Printers can present consumers with a series of exasperating problems. They run through the ink too quickly, their print quality can be imperfect, they can print at a snail’s pace, the paper can jam regularly. Sometimes, they refuse to print and sit there while smoking. Fortunately, many of these situations are solvable. Here we describe 10 common printer problems and provide suggestions on how to solve them or, at the very least, we inform you about when to throw in the towel and call technical support.
- My printer won’t print.If there are no error messages indicating the problem, verify that the printer is still connected, either via USB or Ethernet cable or, if it is a wireless model, that Wi-Fi is enabled and that you are connected to the right network . The printer driver and software must be installed on the computer from which you want to print. It is possible that the driver has been damaged; it should be reinstalled; check the manufacturer’s download page for the latest version. If the problem persists, refer to the troubleshooting section in the Printer User’s Guide and, if necessary, contact Technical Support.
- My printer claims it’s running out of ink, but I still can print. Should I?You do not need to rush to replace the cartridges if you receive a weak ink warning. Almost all recent printers have some sort of ink tank level indicator and will send alerts when the ink is low. The accuracy of these alerts varies greatly between manufacturers and models. Sometimes you will receive low ink alerts well before the ink level is extremely low. The only way to determine if this is the case is to continue printing beyond the warning and see how long it takes before the output quality starts to get worse or the printer goes off, forcing one or more cartridges to be replaced. So you’ll know if the warnings are legitimate or premature and you have a better idea of how long it will take until you really need to replace that ink. If you are starting a large and important print job, however, it is recommended that you bypass the caution side and still change the relevant ink tank (s).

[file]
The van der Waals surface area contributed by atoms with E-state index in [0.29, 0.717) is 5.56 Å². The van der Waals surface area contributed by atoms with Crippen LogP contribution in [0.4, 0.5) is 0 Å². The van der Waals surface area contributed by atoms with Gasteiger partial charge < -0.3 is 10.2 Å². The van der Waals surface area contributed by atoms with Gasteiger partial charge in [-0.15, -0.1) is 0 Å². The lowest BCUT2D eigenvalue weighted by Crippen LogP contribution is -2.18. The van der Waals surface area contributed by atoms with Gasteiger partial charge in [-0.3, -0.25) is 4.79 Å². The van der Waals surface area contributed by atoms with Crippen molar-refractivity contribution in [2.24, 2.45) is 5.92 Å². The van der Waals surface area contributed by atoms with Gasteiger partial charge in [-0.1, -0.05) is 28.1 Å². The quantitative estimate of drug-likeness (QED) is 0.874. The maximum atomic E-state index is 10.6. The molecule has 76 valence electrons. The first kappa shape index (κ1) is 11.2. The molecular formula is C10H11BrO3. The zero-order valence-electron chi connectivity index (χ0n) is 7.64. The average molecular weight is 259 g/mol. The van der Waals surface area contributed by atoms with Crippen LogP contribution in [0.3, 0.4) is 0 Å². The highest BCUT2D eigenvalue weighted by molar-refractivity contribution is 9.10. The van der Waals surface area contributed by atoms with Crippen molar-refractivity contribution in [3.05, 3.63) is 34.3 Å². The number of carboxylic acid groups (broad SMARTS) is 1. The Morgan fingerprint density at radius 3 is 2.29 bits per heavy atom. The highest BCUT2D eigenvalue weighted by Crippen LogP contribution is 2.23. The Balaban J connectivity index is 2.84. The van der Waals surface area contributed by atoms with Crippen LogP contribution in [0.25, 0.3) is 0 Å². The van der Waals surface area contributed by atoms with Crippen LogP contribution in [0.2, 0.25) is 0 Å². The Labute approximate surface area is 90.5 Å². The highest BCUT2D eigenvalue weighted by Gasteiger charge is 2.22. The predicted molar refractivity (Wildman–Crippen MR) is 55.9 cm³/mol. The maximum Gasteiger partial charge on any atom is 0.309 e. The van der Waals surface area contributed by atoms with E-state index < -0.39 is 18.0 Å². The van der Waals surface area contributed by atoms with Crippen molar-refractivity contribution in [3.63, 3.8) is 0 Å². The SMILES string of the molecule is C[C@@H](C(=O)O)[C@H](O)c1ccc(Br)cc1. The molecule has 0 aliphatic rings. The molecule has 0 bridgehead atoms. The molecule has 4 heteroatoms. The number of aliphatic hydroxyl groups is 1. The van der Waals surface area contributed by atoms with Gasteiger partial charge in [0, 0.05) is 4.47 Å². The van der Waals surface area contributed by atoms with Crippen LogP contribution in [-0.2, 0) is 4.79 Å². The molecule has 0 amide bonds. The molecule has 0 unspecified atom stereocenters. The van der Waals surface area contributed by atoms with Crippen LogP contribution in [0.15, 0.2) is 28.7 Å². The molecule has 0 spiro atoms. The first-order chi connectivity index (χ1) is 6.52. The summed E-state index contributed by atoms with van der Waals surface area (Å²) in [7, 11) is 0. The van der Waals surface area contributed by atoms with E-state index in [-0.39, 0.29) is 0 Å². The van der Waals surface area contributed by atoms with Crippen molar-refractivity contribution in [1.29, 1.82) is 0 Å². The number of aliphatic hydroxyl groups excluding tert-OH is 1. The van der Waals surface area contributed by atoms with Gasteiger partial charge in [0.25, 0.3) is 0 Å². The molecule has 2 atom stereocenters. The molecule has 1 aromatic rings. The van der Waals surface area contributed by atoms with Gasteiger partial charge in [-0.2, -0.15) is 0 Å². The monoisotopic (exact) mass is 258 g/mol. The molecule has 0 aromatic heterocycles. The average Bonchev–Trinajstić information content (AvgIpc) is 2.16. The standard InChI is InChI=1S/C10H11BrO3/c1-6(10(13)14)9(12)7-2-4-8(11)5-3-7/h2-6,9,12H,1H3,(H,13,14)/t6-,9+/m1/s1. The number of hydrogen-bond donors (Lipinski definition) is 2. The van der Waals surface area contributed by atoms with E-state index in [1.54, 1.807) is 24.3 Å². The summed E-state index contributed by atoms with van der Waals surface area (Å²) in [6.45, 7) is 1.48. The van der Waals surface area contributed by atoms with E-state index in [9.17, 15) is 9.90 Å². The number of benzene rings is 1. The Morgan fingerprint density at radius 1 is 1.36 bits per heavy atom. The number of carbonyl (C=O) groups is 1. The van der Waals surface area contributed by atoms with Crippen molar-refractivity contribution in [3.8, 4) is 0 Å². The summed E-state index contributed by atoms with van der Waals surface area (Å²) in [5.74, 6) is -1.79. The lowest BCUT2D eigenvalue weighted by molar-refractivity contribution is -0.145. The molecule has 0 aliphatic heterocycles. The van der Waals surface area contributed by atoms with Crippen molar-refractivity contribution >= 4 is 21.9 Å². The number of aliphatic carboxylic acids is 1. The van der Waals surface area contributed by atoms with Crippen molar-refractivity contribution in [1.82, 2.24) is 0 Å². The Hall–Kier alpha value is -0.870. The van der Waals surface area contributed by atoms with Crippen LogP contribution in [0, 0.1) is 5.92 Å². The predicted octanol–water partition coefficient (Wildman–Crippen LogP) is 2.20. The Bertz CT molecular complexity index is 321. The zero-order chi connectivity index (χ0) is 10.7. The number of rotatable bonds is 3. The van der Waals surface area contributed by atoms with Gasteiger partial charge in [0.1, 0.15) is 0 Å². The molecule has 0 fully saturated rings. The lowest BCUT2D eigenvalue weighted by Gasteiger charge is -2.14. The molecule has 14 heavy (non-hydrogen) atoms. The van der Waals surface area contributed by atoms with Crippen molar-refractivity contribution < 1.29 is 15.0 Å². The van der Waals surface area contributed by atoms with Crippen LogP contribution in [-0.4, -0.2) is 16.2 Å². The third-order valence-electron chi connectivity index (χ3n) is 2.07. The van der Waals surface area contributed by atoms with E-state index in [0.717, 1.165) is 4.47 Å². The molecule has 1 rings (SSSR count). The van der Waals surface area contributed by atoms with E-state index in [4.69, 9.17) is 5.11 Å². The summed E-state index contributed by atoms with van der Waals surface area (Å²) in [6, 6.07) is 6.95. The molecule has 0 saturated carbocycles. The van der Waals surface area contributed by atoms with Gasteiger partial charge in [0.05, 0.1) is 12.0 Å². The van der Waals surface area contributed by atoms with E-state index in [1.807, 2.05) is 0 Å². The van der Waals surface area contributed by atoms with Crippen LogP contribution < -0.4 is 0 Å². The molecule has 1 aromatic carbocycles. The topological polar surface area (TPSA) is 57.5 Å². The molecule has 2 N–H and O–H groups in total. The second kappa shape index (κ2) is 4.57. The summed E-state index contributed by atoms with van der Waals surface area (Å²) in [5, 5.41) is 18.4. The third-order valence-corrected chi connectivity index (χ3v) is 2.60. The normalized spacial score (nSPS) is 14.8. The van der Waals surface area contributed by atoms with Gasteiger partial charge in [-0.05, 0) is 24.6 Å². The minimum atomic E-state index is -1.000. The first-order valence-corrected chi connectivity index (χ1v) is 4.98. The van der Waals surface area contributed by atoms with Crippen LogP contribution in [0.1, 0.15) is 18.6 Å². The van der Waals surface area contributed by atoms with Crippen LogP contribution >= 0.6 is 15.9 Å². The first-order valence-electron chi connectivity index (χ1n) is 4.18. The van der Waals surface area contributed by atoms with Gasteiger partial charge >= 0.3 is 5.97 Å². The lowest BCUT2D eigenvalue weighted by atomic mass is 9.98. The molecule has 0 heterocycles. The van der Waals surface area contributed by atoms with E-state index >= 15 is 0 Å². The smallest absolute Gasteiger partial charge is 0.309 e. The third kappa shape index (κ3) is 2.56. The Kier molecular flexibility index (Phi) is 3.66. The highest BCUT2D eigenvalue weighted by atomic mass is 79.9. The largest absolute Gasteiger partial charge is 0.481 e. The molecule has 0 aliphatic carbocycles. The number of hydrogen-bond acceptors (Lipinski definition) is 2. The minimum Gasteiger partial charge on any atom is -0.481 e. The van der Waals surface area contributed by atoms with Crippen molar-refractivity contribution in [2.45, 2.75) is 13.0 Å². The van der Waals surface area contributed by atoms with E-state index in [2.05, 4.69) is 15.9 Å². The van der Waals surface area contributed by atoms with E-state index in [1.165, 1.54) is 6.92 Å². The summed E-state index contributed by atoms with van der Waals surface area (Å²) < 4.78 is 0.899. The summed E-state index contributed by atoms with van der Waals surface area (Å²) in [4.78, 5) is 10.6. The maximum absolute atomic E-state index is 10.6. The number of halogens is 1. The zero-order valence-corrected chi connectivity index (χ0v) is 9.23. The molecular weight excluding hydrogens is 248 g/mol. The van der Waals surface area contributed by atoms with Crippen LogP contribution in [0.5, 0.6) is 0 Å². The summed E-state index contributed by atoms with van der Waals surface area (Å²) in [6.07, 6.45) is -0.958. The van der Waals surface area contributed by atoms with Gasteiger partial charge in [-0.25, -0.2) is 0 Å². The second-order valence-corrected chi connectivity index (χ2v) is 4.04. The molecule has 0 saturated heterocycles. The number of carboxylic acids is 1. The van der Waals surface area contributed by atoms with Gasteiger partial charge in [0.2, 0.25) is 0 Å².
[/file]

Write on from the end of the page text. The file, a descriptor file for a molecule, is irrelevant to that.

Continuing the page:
- I can’t print from my mobile device to my printer.Even if your printer is old or a non-Wi-Fi model, you can probably print from a phone or tablet. Exactly what you will be able to print depends on your particular situation.
Most new Wi-Fi printers support AirPrint, which allows users of iOS devices to print on them (as long as the iPhone, iPad or iPod touch and the printer are on the same Wi-Fi network -Fi). Almost all the major printer manufacturers have released apps so that iPhone, iPad, Android and in some cases Windows Phone and BlackBerry users can print from their devices to the recent models of that manufacturer and some third-party apps allow you to print on a wider range of printers. Many vendor and third-party apps offer a wider choice of print options than AirPrint, and many can even start scans.
You can print to a non-Wi-Fi printer, as long as your network has a wireless access point, using one of the programs that requires you to install a utility on a networked computer. Printopia requires a Mac, while Presto! (formerly Fingerprint 2) works with both Mac and Windows machines. Cloud printing services like the Cortado ThinPrint Cloud printer and the Google Cloud printer work on platforms and device types and even with non-Wi-Fi printers. These solutions tend to be limited to printing from a selected group of apps.
Some new wireless printers support printing via Wi-Fi Direct, a protocol that allows two compatible devices to make a direct wireless connection without the need for a wireless access point. Although many recent Android devices support Wi-Fi Direct, the iPhone does not.
Some HP and Kodak printers support e-mail printing. In either case, an e-mail address is assigned to the printer and e-mails can be sent to you and the printer will print them automatically. Unlike the other methods here, this does not require a WiFi connection, just an Internet connection.
- Wi-Fi printing takes too long.Placing the printer very close to the router should increase throughput and reduce printing time, but there are other ways to improve Wi-Fi performance while maintaining the flexibility of printer placement that wireless printing promises. Make sure your router is adequate, it should support 802.11n and offer the 5GHz and 2.4GHz band and that its firmware is up to date. You can add a wireless extender or repeater to increase performance if necessary.
- My printer’s too slow.Some printers are cheetahs and some are sloths, but it’s possible that even a slow printer can accelerate a bit. Unless you need high quality output for a formal or similar report, print in draft mode (or whatever the lowest quality setting). Avoid duplex (double-sided) printing, as the printer must flip the document to print on both sides, which can slow it down significantly. If you can choose between printer drivers, print from a host-based or PCL-based driver; although PostScript drivers can print higher quality photos, this can happen at the expense of speed.